Development of the narrative

Moving from place to place

As in three of Jane Austen's other novels, Persuasion opens with its heroine leaving home. We watch Anne Elliot travel from Kellynch, to Uppercross, to Lyme, to Bath, and into the world beyond as she contemplates her life as a sailor's wife. This movement from place to place assists the development of various aspects of the narrative:

  • Each place has its own distinct atmosphere which casts a certain light on the events and interactions that occur there
  • It enables Anne's character to unfurl as she moves from the stifling and sterile atmosphere at Kellynch to places where she is increasingly less marginalised
  • It helps advance the theme of change in societal attitudes and the expansion of thoughts and ideas
  • It exposes us to different social groups and helps us to understand what they signify as we see them interact with one another and with Anne.


There is actually very little physical description of people and places in Persuasion. Since the novel was set in the present, Jane Austen's contemporary readers would have needed little help to imagine the surroundings. She tended to include only as much description as was needed to understand the story. The lack of detail has several important effects:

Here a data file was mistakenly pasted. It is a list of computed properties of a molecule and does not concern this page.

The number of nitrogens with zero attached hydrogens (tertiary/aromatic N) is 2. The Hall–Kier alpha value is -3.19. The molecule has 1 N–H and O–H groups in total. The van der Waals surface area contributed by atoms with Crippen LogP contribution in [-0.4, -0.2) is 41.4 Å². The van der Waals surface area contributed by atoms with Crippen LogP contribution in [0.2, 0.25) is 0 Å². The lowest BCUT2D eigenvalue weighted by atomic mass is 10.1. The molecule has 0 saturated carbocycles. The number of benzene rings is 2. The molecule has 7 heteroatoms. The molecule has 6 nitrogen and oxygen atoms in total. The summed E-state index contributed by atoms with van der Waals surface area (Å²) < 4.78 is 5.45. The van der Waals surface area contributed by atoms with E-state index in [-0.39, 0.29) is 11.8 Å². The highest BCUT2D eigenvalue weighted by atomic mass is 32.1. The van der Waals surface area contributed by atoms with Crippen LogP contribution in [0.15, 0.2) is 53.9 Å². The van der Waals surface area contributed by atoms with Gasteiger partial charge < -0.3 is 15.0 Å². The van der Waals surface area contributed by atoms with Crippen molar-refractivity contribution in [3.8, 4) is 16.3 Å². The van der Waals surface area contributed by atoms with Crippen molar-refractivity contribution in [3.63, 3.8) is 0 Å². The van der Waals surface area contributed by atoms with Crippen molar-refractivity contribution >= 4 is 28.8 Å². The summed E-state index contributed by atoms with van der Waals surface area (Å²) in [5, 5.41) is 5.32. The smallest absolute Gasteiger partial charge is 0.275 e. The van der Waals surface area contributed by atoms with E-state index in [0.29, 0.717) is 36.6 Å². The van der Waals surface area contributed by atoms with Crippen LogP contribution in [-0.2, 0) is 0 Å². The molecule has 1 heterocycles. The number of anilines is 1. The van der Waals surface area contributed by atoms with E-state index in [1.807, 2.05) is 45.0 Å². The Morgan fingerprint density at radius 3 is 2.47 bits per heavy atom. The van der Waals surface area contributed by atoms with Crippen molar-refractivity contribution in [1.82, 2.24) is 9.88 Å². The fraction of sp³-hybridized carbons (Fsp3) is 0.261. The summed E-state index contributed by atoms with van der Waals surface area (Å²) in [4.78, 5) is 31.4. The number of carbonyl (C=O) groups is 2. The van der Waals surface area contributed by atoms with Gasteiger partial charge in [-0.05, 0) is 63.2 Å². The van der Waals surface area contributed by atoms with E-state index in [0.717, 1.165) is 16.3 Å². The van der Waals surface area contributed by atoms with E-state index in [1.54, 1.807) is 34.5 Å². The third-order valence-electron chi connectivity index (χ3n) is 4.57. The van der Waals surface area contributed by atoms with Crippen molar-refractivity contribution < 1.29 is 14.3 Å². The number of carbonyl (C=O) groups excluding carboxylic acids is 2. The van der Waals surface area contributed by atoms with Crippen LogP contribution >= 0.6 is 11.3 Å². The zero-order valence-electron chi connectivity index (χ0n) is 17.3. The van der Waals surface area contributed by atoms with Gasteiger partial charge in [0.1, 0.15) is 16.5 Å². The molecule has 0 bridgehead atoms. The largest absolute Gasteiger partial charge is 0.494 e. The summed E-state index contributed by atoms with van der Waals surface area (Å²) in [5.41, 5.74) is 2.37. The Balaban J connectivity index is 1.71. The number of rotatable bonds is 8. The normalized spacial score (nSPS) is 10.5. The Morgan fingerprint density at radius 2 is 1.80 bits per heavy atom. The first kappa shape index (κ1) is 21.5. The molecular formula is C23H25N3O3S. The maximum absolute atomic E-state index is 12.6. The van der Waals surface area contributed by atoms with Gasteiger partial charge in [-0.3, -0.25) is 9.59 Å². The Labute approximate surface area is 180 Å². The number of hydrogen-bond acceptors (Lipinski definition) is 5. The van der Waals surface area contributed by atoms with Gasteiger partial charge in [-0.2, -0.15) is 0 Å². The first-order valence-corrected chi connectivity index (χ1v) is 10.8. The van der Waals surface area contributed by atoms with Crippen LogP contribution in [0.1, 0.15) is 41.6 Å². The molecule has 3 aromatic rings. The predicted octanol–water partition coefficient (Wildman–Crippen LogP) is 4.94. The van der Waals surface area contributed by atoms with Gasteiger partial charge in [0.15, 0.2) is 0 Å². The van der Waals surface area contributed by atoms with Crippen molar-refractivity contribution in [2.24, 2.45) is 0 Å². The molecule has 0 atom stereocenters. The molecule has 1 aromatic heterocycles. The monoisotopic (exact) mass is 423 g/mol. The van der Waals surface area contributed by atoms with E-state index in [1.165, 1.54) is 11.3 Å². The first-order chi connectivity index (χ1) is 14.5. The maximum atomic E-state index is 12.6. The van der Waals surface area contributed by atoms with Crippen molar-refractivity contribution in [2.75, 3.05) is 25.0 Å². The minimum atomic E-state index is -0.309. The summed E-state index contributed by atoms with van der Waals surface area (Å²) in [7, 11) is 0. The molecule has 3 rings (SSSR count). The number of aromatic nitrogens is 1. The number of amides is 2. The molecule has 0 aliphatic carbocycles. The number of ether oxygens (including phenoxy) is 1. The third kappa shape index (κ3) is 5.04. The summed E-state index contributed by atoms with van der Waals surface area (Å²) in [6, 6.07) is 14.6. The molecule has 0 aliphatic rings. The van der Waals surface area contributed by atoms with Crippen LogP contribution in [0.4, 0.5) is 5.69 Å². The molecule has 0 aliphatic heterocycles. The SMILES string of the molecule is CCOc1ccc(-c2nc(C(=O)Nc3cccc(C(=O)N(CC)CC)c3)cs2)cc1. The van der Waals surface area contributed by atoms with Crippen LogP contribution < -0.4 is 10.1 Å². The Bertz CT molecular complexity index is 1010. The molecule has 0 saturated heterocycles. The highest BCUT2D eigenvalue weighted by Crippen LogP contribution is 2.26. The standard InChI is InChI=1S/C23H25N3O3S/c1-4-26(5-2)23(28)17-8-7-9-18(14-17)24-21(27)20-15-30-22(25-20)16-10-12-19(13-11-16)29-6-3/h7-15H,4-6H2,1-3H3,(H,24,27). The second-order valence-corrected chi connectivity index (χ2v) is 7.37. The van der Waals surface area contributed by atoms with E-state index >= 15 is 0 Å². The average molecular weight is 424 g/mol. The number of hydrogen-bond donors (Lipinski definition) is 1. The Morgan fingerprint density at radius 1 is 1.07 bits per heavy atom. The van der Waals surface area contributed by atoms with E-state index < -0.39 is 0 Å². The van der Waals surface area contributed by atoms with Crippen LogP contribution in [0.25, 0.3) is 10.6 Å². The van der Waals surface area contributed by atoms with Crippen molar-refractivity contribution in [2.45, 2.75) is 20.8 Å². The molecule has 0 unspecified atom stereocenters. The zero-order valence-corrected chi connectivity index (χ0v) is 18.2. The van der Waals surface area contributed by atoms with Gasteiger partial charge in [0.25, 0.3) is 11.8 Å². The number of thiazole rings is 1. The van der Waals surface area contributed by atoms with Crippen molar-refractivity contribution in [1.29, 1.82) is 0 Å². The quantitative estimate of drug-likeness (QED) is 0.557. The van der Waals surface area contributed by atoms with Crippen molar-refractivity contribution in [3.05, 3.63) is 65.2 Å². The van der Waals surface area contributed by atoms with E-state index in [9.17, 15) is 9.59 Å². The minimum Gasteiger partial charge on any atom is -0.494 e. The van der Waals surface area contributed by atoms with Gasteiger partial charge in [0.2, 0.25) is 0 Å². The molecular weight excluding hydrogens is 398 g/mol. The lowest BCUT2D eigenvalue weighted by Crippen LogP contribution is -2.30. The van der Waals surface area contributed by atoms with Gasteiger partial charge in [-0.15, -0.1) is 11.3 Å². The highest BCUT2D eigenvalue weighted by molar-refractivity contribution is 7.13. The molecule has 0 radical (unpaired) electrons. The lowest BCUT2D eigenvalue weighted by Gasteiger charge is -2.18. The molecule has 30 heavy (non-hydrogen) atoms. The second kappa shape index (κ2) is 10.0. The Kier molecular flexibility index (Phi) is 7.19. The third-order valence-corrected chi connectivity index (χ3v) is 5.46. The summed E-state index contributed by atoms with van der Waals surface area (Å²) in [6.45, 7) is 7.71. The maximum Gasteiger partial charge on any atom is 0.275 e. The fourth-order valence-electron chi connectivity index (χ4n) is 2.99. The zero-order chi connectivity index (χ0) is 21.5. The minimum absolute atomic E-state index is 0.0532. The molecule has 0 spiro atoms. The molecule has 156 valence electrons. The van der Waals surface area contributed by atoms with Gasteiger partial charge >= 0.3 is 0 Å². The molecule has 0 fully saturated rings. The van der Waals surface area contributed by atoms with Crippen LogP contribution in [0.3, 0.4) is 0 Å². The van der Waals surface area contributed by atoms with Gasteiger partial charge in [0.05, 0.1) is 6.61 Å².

• The narrative moves more quickly without the interruption of descriptive passages
  • We understand the characters as much through their interaction with one another as through the narrative description of them
  • As there are so few descriptive passages, they have more weight when they do occur and we pay more attention to them.

The most descriptive passages are of the walk across the fields to Winthrop, and down to the Cobb at Lyme:

  • Jane Austen's use of adjectives gives the passages a poetic quality not seen elsewhere in the novel
  • Both situations emphasise Anne's state of mind:
    • The autumnal scene echoes Anne's loss of youth, love, and hope
    • The scene at Lyme foreshadows the lightening of Anne's spirits that will occur there.
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